Russian with NRA ties traded sex for political influence, prosecutors say

Alleged spy Maria Butina lived with a Republican political operative who offered to set up a back channel between the Trump administration and the Kremlin

Tucked into a court filing that prosecutors made public on Wednesday are a bunch of new revelations about Maria Butina, the alleged Russian spy who was arrested in Washington, D.C., on Sunday.

Prosecutors claim the 29-year-old Russian national connected to high-profile members of the National Rifle Association was in regular contact with the FSB, the Russian intelligence agency that took the place of the Soviet-era KGB, over several years. She’d been living in D.C., where she recently got a degree from American University. Prosecutors claim, too, that she traded sex for influence and dated a Republican political operative (whom she complained about in her private correspondences).


Butina is accused of trying to make inroads into the Republican Party through the NRA to advance Russian interests in U.S. politics, with subsequent charges of conspiracy and acting as a foreign agent added after her arrest. In 2015, she managed to ask then-presidential candidate Donald Trump a question on the campaign trail, set up a trip to Moscow for NRA members through her nonprofit, and arranged for meetings with political insiders in New York and Washington.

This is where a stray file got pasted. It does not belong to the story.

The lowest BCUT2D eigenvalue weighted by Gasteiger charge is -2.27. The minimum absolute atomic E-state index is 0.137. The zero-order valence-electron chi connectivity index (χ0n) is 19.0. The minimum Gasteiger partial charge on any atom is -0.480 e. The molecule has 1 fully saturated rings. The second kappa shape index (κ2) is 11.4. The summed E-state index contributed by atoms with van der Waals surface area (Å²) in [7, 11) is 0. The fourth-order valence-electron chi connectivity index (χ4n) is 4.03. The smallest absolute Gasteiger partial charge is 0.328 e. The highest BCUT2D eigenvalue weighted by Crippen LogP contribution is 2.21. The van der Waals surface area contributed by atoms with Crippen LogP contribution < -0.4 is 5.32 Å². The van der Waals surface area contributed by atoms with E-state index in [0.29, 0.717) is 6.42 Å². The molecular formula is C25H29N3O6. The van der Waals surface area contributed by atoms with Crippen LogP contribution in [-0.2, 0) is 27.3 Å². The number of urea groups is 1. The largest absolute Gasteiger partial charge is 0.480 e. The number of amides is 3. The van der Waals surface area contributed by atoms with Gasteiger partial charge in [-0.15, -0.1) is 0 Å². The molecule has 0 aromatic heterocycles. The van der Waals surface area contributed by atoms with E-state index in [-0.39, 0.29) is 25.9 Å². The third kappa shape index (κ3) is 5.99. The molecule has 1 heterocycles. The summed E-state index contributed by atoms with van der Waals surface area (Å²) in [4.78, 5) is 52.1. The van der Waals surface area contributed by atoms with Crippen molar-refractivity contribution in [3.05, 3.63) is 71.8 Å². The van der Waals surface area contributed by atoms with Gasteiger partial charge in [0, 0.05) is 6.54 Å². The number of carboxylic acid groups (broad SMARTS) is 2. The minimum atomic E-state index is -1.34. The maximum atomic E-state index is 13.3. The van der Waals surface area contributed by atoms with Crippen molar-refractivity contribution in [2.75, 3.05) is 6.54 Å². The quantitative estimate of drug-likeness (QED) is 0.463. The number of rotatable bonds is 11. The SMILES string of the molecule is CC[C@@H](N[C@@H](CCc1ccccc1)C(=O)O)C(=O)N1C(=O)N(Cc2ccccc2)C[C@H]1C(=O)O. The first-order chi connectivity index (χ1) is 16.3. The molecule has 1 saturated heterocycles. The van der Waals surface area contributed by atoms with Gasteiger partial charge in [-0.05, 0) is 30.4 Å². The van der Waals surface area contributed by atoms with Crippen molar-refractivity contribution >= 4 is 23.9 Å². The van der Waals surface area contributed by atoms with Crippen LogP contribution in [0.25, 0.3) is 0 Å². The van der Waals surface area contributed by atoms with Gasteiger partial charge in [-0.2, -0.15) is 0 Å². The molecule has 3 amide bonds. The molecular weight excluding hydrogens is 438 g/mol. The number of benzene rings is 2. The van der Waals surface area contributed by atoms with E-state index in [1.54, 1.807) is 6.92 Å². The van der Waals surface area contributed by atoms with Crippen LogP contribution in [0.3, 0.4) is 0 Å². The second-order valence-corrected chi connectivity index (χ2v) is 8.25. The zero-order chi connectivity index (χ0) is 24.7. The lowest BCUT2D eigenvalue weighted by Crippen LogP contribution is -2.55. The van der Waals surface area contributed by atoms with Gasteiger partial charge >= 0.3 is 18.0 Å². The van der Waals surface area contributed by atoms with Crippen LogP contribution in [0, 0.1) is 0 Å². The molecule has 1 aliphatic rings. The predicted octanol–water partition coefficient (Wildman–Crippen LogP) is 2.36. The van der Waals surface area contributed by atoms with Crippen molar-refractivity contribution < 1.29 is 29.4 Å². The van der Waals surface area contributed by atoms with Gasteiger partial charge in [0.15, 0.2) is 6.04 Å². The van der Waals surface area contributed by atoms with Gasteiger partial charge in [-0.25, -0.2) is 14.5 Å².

Included in the filing is this gem, an exchange between Butina and an unnamed Russian diplomat believed to also be a Russian spy, where he compares her to Anna Chapman, the Russian spy turned model.

“You have upstaged Anna Chapman: She poses with toy pistols, while you are being published with real ones,” the official said, according to the filing.

Chapman, of course, is the spy who was arrested in New York in 2011 and sent back to Russia in a high-profile spy swat. She used her own notoriety to kick-start her modeling career.

This same official also called Butina a “daredevil girl” after she sent him a picture of her posing in front of the U.S. Capitol.

Butina had a relationship with someone referred to in the filing only as “US Person 1,” an older man whom she tried to lived with but complained about to her co-workers. The Washington Post has identified this person as Paul Erickson, the longtime Republican political operative who offered to set up a back channel between the Trump administration and the Kremlin, according to the New York Times.


Butina “offered him sex in exchange for a position in a special interest organization,” the filing says. Meanwhile, in her private communications, she “expressed disdain” for having to continue to live with him.

But at least she got something else out of her relationship with him: He did her homework for her. The filing says that text messages obtained by the FBI show that Butina regularly asked “US Person 1” to edit her term papers and solicited answers for exam questions from him.

The filing details her ties to a Russian worth approximately $1.2 billion, who was also referred to as her “funder.”

You can read the full filing below:

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